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Division by Zero: Indeterminate or Undefined?


Date: 02/23/2002 at 16:21:24
From: Brant Langer Gurganus
Subject: My theories on Zero

In a previous response on a related topic, you said that division is 
defined in terms of reverse multiplication, and multiplication is 
defined in terms of repeated addition.  Therefore, division is
defined in terms of repeated subtraction.

If so, then division is a count of how many times a number may be
subtracted from another number until the original number equals zero.

Case 1: 0/X; X is not 0
  Operation:        Count:
  0                 0 (it's already at 0 so 0/x=0)
  0-X = -X          (past 0)

Case 2: X/0; X is not 0
  Operation:        Count:
  X                 0
  X-0 = X           1
  X-0 = X           2
   .                 .
   .                 .
   .                 .
  X-0 = X           infinity (not undefined)

Case 3: 0/0
  Operation:        Count:
  0                 0
  0-0 = 0           1
   .                 .
   .                 .
   .                 .
  0-0 = 0           infinity (0/0 can have all numbers 
                    as solutions)

Based on my cases above:

  1. 0/x = 0

  2. x/0 = infinity

  3. 0/0 = one or more elements of the set of all numbers 
     (depending on context)

Can you comment on these conclusions?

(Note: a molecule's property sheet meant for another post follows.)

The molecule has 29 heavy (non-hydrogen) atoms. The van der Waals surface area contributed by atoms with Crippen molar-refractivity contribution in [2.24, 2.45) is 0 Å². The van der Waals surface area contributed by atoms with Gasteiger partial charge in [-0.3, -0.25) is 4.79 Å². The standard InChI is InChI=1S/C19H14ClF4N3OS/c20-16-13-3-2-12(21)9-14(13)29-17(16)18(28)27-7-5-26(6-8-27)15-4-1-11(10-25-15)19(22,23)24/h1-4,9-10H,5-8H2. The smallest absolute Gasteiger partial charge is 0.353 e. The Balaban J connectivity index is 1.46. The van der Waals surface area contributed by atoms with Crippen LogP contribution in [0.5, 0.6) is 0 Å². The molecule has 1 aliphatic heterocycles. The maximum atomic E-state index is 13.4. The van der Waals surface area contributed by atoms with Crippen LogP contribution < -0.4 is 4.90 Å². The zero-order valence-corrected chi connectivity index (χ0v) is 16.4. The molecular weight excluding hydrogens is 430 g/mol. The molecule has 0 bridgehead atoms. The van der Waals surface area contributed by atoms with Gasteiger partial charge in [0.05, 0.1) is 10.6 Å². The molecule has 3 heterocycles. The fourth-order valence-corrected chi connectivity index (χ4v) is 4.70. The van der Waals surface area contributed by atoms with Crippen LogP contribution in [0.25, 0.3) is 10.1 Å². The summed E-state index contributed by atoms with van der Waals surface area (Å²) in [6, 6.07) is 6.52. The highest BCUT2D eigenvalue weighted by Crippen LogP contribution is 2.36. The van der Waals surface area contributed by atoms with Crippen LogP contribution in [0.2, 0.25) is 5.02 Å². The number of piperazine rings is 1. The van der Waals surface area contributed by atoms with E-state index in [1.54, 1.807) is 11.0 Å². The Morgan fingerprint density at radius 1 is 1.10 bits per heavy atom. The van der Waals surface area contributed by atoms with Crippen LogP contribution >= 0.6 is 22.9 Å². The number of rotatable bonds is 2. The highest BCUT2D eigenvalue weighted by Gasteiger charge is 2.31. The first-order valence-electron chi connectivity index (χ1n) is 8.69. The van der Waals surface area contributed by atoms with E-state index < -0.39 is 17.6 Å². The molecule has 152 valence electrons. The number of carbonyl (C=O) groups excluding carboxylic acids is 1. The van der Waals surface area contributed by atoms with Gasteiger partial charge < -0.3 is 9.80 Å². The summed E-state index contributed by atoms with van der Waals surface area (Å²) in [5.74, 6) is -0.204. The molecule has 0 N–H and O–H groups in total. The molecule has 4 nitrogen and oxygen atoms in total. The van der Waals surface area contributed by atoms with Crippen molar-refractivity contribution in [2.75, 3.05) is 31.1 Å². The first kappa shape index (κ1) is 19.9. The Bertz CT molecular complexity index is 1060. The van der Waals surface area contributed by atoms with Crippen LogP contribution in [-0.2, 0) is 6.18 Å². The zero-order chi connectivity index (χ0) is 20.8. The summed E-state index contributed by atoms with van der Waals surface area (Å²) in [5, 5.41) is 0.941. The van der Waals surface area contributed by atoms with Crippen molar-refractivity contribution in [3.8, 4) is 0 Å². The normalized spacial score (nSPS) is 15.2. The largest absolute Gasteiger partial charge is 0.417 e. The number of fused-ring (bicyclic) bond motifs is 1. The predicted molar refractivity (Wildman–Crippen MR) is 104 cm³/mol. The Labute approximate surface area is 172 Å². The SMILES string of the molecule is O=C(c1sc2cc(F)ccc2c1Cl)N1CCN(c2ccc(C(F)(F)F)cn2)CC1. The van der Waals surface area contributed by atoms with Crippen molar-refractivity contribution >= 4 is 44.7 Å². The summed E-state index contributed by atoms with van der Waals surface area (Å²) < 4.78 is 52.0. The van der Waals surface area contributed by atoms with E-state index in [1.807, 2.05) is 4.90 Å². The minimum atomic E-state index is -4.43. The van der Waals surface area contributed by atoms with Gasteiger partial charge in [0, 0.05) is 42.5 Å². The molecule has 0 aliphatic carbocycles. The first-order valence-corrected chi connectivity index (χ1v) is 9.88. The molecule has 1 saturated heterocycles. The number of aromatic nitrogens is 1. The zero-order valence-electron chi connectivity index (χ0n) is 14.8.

Date: 02/23/2002 at 17:41:35
From: Doctor Rick
Subject: Re: My theories on Zero

Hi, Brant.

Your analysis seems like a reasonable way to describe and explain the 
results of dividing by zero. The only problem I have is that your use 
of the word "infinity" for both "infinitely large (greater than any 
number)" (what we call "undefined") and "can have any number as a 
solution" (what we call "indeterminate") is inconsistent and therefore 
confusing. See our explanations here:

  Dividing by 0 - Dr. Math FAQ
  http://mathforum.org/dr.math/faq/faq.divideby0.html   

  The indeterminate nature of 0/0
  http://mathforum.org/dr.math/problems/rob.12.21.00.html   

  Defining 0/0
  http://mathforum.org/dr.math/problems/howard.01.29.01.html   

- Doctor Rick, The Math Forum
  http://mathforum.org/dr.math/   


Date: 02/23/2002 at 19:04:08
From: Brant Langer Gurganus
Subject: My theories on Zero

What I meant was that since no matter how many times 0 is subtracted 
from 0, it will always be 0; so (expanding beyond integer division) 
all numbers can be a solution to 0/0. The "one or more solutions" 
depends on the context of the problem.

Thanks for the quick reply.


Date: 02/23/2002 at 21:08:29
From: Doctor Rick
Subject: Re: My theories on Zero

Hi, Brant.

I know what you meant by "one or more solutions," and you're right. I 
hope you read the archive items I listed, which clarify how this works 
out in practice. 

As I put it, "indeterminate" means that there may be a definite 
answer to the problem you are working on, but you'll have to back up 
and find another way to discover it; dividing zero by zero cannot tell 
you the answer. It's sort of a "road closed" sign.

A similar statement applies to "undefined." Rather than say that it 
takes an infinite number of subtractions of zero to get x down to 0, 
we have to say that NO number of subtractions of zero will get x down 
to 0. The answer to x/0 is not a number. That's another good way to 
say "undefined," and some computer languages call it this.

- Doctor Rick, The Math Forum
  http://mathforum.org/dr.math/   
    
Associated Topics:
High School Number Theory
Middle School Number Sense/About Numbers

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